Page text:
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Piloting the first sustainable refugee settlement, Camp+

At the community kitchens people can cook their food on solar-based cookers while also charging their devices.  Photo: CARE
At the community kitchens people can cook their food on solar-based cookers while also charging their devices. Photo: CARE

CARE and partners are aiming to create the world’s first climate positive refugee camp. They received funding from the HIP Norway Innovation Lab in 2018, and the pilot project was completed in 2021. The project is now scaling up with the continued support from the HIP Norway Scaling grant scheme.

Scope of the project
The vision of CAMP+ is to create the most sustainable and ultimately climate positive refugee settlement in the world. The project responds to an urgent need to green humanitarian responses and address negative environmental consequences of protracted crises. Hosting refugees for sustained periods puts pressure on the host communities and their resources, including land, water, and forests, resulting in increased vulnerabilities and possible tension and conflict between hosts and refugees.

Therefore, the CAMP+ humanitarian innovation project applies a holistic approach that sought to include different elements such as natural resources management planning, waste management, sustainable cooking and energy use, and climate smart agriculture and food production systems, and consider the positive synergies between these. The project is located in Kyangwali refugee settlement in Uganda.

 

Lessons learned and next steps

During the pilot phase, the project tested various solutions in the camp including resource management, a plastic repurposing unit, solar-based community kitchens, sustainable food production and approaches for improved spatial planning. CAMP+ as a concept holds a lot of potential for scaling to other settlements in Uganda and beyond, and CARE is therefore continuing CAMP+ into a new phase, with the support from the HIP Norway Scaling Programme.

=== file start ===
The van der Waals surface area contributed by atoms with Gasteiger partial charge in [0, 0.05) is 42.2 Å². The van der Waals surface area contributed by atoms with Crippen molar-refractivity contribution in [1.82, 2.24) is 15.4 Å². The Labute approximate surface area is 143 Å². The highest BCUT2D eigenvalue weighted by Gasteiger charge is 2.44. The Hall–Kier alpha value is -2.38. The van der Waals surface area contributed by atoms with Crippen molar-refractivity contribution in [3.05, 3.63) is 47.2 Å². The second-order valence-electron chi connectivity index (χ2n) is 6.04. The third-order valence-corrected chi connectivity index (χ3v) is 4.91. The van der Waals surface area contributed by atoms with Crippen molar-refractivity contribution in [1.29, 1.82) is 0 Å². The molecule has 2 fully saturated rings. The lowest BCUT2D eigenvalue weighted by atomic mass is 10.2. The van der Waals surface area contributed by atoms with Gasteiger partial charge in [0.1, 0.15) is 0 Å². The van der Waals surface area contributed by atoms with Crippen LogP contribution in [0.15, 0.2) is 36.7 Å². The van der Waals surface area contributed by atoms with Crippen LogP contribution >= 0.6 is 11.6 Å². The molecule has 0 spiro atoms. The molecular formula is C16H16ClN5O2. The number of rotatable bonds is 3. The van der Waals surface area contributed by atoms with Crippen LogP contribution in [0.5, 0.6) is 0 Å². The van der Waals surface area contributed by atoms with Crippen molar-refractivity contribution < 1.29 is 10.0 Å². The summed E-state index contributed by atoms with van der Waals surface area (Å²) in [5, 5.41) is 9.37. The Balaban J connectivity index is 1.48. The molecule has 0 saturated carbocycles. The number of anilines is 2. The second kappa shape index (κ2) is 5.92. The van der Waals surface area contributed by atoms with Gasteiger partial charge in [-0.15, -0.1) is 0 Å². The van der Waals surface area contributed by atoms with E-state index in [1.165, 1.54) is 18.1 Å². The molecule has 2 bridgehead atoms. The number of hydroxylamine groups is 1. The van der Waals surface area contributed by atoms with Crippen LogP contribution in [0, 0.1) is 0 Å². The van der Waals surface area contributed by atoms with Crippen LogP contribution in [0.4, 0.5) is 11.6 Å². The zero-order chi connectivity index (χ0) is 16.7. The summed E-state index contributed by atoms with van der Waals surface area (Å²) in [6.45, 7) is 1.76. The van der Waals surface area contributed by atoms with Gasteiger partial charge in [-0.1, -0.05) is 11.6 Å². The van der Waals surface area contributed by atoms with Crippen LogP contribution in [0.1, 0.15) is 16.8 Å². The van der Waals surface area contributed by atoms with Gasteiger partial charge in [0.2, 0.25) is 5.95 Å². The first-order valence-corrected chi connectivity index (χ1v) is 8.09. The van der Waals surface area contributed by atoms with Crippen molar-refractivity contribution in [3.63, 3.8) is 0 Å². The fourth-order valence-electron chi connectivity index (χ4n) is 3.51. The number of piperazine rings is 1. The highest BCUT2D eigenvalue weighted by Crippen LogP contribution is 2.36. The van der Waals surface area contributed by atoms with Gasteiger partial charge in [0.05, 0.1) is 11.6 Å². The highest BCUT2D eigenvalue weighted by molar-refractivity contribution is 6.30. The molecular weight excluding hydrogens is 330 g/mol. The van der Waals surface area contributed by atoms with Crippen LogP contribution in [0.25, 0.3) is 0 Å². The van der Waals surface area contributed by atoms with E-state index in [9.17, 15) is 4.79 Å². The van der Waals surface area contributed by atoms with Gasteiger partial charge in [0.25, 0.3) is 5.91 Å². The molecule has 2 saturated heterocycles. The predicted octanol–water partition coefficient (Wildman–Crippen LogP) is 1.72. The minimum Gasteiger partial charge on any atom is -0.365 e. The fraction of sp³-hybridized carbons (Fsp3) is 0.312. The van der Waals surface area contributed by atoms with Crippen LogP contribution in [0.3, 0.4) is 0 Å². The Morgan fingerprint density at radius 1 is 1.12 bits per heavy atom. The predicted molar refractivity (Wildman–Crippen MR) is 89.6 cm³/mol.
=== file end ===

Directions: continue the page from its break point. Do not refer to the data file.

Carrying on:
The project has maintained a holistic focus throughout the pilot phase, seeking to address several challenges at once and consider the positive synergies between solutions. The five intervention areas have focused on various forms of humanitarian innovation. Two of the solutions, the community kitchens and the plastic repurposing units are market-based product innovations that seek to develop viable social businesses. The other three solutions; sustainable food production, inclusive forest management and spatial planning are social innovations that seek to change current practices by demonstrating efficiencies and value creation for end users and other stakeholders. Hence, the routes to scale are expected to differ. Based on the initial tests, the project team believes that all five solutions have demonstrated potential, although still with limited data on user uptake. For spatial planning the demonstration was at a very small scale, and therefore inconclusive in terms of the practical adoption and related value creation. The other four solutions have demonstrated benefits but require a longer period of evidence to substantiate the proof of concept and transition to scale. There are very good indications of their ability to address the challenges described in ways that are both relevant and desirable for end-users.

 

Who are the project partners? 

CARE Norway, CARE DenmarkCARE UgandaLendager GroupPESITHOLLa Bioeconomy, SLA, Community Development Resource Network (CDRN)TakaTaka PlasticsMottelson Consultancy, Lifeshelter.